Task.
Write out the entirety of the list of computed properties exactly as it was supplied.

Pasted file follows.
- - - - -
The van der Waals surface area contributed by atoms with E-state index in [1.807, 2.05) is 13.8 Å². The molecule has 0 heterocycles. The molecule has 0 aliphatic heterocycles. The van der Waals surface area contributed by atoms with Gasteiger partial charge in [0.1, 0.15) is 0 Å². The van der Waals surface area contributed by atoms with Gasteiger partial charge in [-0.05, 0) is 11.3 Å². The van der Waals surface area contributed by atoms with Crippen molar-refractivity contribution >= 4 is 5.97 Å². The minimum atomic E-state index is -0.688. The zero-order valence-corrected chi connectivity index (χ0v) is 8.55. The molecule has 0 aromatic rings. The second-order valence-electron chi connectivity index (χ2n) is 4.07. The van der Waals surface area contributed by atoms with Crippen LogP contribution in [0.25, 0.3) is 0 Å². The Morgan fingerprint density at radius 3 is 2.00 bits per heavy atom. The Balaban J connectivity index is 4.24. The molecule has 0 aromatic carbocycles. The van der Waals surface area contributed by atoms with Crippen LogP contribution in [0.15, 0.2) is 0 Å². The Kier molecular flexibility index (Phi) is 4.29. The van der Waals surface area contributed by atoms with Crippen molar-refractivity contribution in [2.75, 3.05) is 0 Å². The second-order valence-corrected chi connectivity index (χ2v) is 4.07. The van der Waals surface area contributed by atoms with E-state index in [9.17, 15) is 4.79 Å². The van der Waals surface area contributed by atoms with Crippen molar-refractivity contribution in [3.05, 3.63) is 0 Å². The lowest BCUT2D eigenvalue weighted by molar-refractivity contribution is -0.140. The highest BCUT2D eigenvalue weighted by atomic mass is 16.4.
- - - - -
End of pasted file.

The van der Waals surface area contributed by atoms with E-state index in [1.807, 2.05) is 13.8 Å². The molecule has 0 heterocycles. The molecule has 0 aliphatic heterocycles. The van der Waals surface area contributed by atoms with Gasteiger partial charge in [0.1, 0.15) is 0 Å². The van der Waals surface area contributed by atoms with Gasteiger partial charge in [-0.05, 0) is 11.3 Å². The van der Waals surface area contributed by atoms with Crippen molar-refractivity contribution >= 4 is 5.97 Å². The minimum atomic E-state index is -0.688. The zero-order valence-corrected chi connectivity index (χ0v) is 8.55. The molecule has 0 aromatic rings. The second-order valence-electron chi connectivity index (χ2n) is 4.07. The van der Waals surface area contributed by atoms with Crippen LogP contribution in [0.25, 0.3) is 0 Å². The Morgan fingerprint density at radius 3 is 2.00 bits per heavy atom. The Balaban J connectivity index is 4.24. The molecule has 0 aromatic carbocycles. The van der Waals surface area contributed by atoms with Crippen LogP contribution in [0.15, 0.2) is 0 Å². The Kier molecular flexibility index (Phi) is 4.29. The van der Waals surface area contributed by atoms with Crippen molar-refractivity contribution in [2.75, 3.05) is 0 Å². The second-order valence-corrected chi connectivity index (χ2v) is 4.07. The van der Waals surface area contributed by atoms with E-state index in [9.17, 15) is 4.79 Å². The van der Waals surface area contributed by atoms with Crippen molar-refractivity contribution in [3.05, 3.63) is 0 Å². The lowest BCUT2D eigenvalue weighted by molar-refractivity contribution is -0.140. The highest BCUT2D eigenvalue weighted by atomic mass is 16.4.